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I've been a Canberran since moving here from Adelaide on the first day of 1980. I now live in suburban Duffy with my partner Louise Maher, ABC 666 radio and on-line journalist. Among my early memories is following Sleepy Lizards (Shinglebacks) around the paddocks north of Adelaide, guarded by the faithful bull terrier. I have always been passionate about the natural world, trying to understand how it works, how the nature of Australia came to be, and sharing those understandings. My especial passions are birds, orchids and mammals. For much of my life I have been a full-time naturalist, running bush tours, writing books etc, doing consultancies, presenting a regular radio slot on local ABC, chairing a government environment advisory committee and running adult education classes. Recently I have eased back somewhat, but am still writing, teaching, doing some radio work and running overseas tours - as part of my fascination with our Gondwanan origins I've been running tours to South America for the past decade. I was awarded the Australian Plants Society Award in 2001 and the Australian Natural History Medallion in 2006, both for services to education and conservation.

Tuesday, 17 December 2013

EcuadOrchids

I recently received a request from a loyal reader for a posting on Ecuadorian orchids - I am flattered to be asked, so here is my offering on that daunting subject. 'Daunting' because Ecuador, incredibly, boasts some 4000+ orchid species, and there is no accessible guide to them that I'm aware of. Hence I can at best offer you genus names - bear in mind, if you will, that Sobralia, Elleanthus and Odontoglossum each have well over 100 species, Pleurothallis has more than 500 (though until recently it was more than double that) and Epidendrum more than a thousand. As ever, any suggestions you can make as to identification of what follows will be gratefully received and acknowledged.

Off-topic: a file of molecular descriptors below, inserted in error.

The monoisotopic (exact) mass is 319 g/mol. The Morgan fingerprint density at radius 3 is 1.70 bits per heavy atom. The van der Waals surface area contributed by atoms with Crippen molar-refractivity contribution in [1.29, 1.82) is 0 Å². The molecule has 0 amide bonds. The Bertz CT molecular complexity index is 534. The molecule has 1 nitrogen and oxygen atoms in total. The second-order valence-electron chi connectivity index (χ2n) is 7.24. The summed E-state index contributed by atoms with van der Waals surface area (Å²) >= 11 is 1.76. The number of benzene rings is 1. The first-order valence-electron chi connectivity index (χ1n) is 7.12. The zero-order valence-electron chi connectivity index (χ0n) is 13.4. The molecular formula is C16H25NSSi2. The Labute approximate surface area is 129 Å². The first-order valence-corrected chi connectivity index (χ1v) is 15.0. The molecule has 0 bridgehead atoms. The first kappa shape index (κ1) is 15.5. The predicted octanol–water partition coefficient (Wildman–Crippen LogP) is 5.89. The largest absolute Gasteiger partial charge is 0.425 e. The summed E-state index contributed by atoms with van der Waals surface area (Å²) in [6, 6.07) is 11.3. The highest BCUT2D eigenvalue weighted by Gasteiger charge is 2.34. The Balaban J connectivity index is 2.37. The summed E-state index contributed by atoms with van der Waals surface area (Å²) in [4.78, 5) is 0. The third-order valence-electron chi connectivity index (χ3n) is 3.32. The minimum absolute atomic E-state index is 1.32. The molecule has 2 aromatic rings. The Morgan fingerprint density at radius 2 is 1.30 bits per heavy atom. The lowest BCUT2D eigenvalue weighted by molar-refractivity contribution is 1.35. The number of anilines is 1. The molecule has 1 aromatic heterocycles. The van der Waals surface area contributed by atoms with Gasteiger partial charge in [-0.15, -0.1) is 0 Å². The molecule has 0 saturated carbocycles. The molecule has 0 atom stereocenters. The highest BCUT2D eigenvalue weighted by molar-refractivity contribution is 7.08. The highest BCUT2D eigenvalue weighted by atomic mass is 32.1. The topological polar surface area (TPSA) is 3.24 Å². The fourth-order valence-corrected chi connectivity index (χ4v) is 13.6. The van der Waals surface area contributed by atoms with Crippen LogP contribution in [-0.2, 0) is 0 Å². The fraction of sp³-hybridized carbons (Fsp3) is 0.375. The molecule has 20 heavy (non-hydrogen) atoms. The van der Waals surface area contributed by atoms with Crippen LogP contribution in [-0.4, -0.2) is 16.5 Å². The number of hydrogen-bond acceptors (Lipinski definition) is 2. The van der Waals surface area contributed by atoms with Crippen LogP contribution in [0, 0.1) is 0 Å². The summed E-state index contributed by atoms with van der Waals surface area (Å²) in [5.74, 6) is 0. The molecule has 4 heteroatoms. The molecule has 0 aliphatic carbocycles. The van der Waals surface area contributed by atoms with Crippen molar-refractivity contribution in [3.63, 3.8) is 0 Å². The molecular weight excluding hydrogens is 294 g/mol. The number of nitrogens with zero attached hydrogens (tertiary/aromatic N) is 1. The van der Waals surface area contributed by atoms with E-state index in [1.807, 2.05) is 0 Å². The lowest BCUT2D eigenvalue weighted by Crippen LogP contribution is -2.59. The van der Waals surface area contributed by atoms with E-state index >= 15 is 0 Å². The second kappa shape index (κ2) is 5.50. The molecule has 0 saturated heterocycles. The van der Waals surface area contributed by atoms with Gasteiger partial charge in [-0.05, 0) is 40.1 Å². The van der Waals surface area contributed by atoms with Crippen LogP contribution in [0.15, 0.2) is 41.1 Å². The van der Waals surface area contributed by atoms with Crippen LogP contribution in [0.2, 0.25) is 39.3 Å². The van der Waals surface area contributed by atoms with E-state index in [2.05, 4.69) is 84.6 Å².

Unlike the situation in temperate Australia (and elsewhere) most of the species are epiphytes.

Probably the richest orchid habitats in Ecuador are the cloud forests of the slopes of the Andes.
Cool mountain cloud forest, El Cajas National Park. This is a superb park high in the Andes above the World Heritage town of Cuenca in southern Ecuador.
These forests grow from 2000 to 3500 metres above sea level and are rich in orchids.

Cloud Forest, Paz de las Aves, Mindo Valley. These forests of the north-west slopes of the Andes are part of the Choco Bioregion, recognised as one of the most biodiverse in the world.
Yanacocha Reserve, on the northern slopes of Pichincha Volcano, on the other side of which lies sprawling Quito. The cloud forests, including the high altitude 'elfin forests', are protected by a foundation. This photo was taken at 4000 metres above sea level.
To add to the complications, many of the species grow and flower high above our heads in the forest canopy. Anyway, enough excuses - enjoy some orchids with me!

Elleanthus sp., El Cajas NP.

Epidendrum sp., El Cajas NP, above and below.

'Mosquito Orchid' El Cajas NP. This was the only name I could elicit for this one, and I can't pin it down any further.
Odontoglossum sp., El Cajas NP.